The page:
OPEN APP
Home / Economy / Retail inflation races to eight-year high in April
Listen to this article

NEW DELHI : Retail inflation galloped to 7.79% in April, the fastest pace in eight years, led by a surge in food and fuel prices, raising expectations that the central bank may favour more aggressive rate hikes in June to cool prices.

A Mint poll of 24 economists estimated retail inflation at 7.5% in April. Inflation has now remained above the Reserve Bank of India’s (RBI’s) upper tolerance band of 6% for the fourth consecutive month. It was at 6.95% in March.

Economists said the higher-than-expected April reading has significantly raised the likelihood of a faster pace of rate increases by the monetary policy committee this year. The rate-setting panel raised the repo rate by 40 basis points (bps) in an out-of-turn meeting earlier this month, the first increase in nearly four years.

Experts now expect the central bank to hike the repo rate by 25-40 basis points (bps) in the June policy and raise rates by around 75-100 bps in the year to 31 March.

“The surge in the retail inflation clearly justified the off-cycle rate hike last week and significantly raised the likelihood of a back-to-back rate increase in June 2022," said Aditi Nayar, chief economist, ICRA Ltd. “We now foresee a high likelihood that the MPC will raise the repo rate by 40 bps and 35 bps, respectively, over the next two policies to 5.15%, followed by a pause to assess the impact of growth. As of now, we continue to see the terminal rate at 5.5% by the middle of 2023."

D.K. Srivastava, chief policy adviser, EY India, said he expects the RBI to increase the policy rate by an additional 50 basis points or more in one or two steps. “With higher interest rates, investment and growth may be adversely affected. But there may also be a positive spinoff due to higher growth in taxes linked to higher nominal growth," Srivastava said.

Food inflation in April soared to 8.38% in April from 7.68% in the previous month, data released by the ministry of statistics and programme implementation showed on Thursday. Economists expect inflation to slow from the current levels but remain above 6.5% for the better part of the year. “We see a higher base softening the May CPI inflation print, although it will remain above 6.5%," Nayar said.

India is among several major economies facing high inflation, with the US at 8.3% in April and the euro region at 7.5%. China, however, reported a 2.1% retail inflation in April.

Meanwhile, industrial output data for March showed subdued growth, complicating the challenges for monetary and fiscal policymakers. The index of industrial production (IIP) grew 1.9% in March from 1.7% in the preceding month.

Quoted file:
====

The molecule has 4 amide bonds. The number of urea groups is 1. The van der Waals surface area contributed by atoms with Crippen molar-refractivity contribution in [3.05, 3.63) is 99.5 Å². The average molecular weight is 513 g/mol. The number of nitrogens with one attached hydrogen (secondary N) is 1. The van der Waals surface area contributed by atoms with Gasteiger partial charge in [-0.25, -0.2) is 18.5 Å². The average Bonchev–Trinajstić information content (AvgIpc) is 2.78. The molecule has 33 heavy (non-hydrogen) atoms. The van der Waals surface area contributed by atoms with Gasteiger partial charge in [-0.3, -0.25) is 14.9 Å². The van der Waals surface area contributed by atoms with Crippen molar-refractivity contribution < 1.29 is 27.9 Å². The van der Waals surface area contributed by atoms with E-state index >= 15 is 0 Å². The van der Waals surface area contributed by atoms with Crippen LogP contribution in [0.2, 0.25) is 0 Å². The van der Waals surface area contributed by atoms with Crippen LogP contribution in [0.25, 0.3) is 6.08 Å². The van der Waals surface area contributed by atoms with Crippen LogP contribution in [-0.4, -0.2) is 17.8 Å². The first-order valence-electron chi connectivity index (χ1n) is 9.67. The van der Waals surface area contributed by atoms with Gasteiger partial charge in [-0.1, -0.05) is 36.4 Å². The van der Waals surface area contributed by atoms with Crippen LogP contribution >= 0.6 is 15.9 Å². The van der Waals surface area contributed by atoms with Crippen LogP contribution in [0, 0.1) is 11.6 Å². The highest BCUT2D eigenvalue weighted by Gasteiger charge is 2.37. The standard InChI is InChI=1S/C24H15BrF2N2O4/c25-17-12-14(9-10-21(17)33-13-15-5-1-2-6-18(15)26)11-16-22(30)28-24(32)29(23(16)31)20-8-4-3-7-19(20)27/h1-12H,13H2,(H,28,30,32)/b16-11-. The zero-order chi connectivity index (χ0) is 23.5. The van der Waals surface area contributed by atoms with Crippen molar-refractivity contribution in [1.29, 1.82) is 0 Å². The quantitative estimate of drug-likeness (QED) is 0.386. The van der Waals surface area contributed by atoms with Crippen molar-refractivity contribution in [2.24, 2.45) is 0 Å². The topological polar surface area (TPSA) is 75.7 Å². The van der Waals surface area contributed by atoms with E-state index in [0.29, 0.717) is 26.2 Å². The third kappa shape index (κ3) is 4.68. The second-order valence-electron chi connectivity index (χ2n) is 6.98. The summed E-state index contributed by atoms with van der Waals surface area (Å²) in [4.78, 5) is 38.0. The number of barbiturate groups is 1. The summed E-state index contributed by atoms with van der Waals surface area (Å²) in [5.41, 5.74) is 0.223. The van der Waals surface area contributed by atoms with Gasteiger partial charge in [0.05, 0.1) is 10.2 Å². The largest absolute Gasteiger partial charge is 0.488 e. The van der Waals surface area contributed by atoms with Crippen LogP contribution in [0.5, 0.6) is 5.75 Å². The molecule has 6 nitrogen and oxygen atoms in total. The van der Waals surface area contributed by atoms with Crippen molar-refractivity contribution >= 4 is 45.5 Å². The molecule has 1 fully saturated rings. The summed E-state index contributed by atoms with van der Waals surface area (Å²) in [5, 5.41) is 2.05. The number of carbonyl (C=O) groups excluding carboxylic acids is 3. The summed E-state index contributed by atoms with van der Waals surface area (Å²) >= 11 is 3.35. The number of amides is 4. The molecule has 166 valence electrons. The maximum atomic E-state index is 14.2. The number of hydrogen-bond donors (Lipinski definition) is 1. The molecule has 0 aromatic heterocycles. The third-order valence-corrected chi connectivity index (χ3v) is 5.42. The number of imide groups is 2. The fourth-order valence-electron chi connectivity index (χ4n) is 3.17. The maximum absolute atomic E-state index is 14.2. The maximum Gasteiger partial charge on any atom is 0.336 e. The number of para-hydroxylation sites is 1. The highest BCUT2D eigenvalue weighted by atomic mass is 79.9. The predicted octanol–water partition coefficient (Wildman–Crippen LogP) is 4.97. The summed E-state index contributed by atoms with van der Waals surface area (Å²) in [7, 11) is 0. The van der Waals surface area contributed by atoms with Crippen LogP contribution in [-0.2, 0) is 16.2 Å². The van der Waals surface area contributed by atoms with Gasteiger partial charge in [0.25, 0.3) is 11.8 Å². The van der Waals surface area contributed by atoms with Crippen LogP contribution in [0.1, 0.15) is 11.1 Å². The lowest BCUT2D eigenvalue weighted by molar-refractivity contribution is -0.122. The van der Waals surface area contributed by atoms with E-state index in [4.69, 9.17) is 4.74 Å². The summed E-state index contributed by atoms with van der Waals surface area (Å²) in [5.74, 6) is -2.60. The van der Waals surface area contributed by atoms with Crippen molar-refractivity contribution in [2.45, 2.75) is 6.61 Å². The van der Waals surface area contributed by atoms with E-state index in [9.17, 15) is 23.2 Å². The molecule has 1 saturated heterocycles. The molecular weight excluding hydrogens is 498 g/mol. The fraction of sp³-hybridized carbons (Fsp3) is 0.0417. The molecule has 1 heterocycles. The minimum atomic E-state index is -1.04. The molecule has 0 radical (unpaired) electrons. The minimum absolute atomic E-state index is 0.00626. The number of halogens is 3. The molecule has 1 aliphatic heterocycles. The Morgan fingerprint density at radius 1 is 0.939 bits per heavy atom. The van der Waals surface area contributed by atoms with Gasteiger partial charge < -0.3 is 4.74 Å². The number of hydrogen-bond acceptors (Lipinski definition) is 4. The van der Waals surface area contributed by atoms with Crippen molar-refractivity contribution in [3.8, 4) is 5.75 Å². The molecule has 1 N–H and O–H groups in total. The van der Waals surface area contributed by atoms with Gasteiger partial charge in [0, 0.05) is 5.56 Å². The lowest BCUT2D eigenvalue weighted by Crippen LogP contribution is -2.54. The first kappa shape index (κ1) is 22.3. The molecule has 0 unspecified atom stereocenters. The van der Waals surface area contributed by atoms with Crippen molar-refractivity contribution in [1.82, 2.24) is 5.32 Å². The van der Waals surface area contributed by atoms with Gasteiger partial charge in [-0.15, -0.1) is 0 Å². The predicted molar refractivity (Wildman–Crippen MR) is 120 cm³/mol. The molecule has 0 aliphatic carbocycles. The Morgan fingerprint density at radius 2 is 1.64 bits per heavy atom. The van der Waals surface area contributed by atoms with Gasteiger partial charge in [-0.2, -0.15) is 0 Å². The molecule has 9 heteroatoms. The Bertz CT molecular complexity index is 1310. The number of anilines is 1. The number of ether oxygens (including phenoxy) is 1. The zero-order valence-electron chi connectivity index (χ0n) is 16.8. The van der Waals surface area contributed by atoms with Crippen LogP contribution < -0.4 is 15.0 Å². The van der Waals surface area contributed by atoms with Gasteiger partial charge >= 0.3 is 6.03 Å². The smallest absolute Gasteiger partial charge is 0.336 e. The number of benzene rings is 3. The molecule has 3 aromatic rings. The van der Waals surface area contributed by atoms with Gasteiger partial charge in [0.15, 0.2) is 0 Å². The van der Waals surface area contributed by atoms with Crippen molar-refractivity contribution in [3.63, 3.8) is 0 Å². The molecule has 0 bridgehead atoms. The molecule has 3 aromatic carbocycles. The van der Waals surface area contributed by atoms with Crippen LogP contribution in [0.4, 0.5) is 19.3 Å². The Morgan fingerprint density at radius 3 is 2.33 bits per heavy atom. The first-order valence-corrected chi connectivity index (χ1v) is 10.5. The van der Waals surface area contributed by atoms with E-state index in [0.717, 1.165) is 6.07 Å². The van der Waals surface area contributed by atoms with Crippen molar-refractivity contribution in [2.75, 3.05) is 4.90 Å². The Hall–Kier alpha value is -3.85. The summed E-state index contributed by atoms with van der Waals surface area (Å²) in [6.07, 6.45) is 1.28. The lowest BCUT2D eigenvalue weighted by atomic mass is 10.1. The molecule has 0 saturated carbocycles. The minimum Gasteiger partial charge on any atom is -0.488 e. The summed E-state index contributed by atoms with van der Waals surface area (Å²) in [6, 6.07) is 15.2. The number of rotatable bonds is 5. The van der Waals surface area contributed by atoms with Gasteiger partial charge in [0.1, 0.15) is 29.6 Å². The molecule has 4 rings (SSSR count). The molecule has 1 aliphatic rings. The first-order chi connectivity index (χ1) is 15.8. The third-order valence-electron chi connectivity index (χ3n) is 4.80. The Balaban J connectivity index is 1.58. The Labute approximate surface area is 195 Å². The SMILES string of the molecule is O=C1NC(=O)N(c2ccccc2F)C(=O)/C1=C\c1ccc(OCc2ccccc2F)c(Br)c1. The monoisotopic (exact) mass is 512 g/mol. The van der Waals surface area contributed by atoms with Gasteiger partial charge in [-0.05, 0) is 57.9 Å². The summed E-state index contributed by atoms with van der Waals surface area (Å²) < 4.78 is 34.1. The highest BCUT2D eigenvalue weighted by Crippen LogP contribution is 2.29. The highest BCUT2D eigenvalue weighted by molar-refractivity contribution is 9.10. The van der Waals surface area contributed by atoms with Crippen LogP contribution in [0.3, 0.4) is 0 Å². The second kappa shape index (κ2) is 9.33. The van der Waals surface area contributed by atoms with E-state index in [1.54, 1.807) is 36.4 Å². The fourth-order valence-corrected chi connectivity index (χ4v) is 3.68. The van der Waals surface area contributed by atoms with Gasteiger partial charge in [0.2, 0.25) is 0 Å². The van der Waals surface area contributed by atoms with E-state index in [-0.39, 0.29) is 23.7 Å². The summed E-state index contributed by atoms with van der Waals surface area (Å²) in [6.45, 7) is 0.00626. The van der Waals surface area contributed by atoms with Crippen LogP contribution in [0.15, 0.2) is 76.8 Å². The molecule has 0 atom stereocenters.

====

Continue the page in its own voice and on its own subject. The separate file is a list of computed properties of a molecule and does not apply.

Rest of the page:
Industrial output data, also released by the ministry on Thursday, showed the output of consumer durables and non-durables contracted in March from the year-ago period, indicating the impact of inflation on demand while capital goods output growth, a proxy for investment growth, remained muted in March over a high base.

IIP growth has broadly remained lacklustre at below 2% in the last five months, according to Rajani Sinha of CARE Ratings. The manufacturing sector expanded 0.9% in March from 28.4% in the year-ago period.

“For India’s economy to recover, it is very critical for consumption expenditure to start improving, which, in turn, will help improve capacity utilization levels and start the private investment cycle," Sinha added.

Spiralling inflation and the impact of the war in Europe have prompted agencies, including the RBI, to temper India’s growth forecast for FY23.

Runaway inflation has caused political friction between the Centre and states over who should cut taxes on fuel to reduce pump prices. That the cost of containing inflation will be slowing global growth was manifested in the April update of IMF’s World Economic Outlook. The report projected global output growth to slow to 3.6% in 2022 and 2023 from 6.1% in 2021.

“If global inflation does not sufficiently decline despite the aggressive monetary tightening, sharply slowing growth, it points at the persistence of supply-demand imbalances that only coordinated actions of world leaders can resolve," the finance ministry said in its April economic review.

Gireesh Chandra Prasad in Delhi and Shayan Ghosh in Mumbai contributed to this story.

Subscribe to Mint Newsletters
* Enter a valid email
* Thank you for subscribing to our newsletter.
Close
Recommended For You
×
Edit Profile
Get alerts on WhatsApp
Set Preferences My ReadsFeedbackRedeem a Gift CardLogout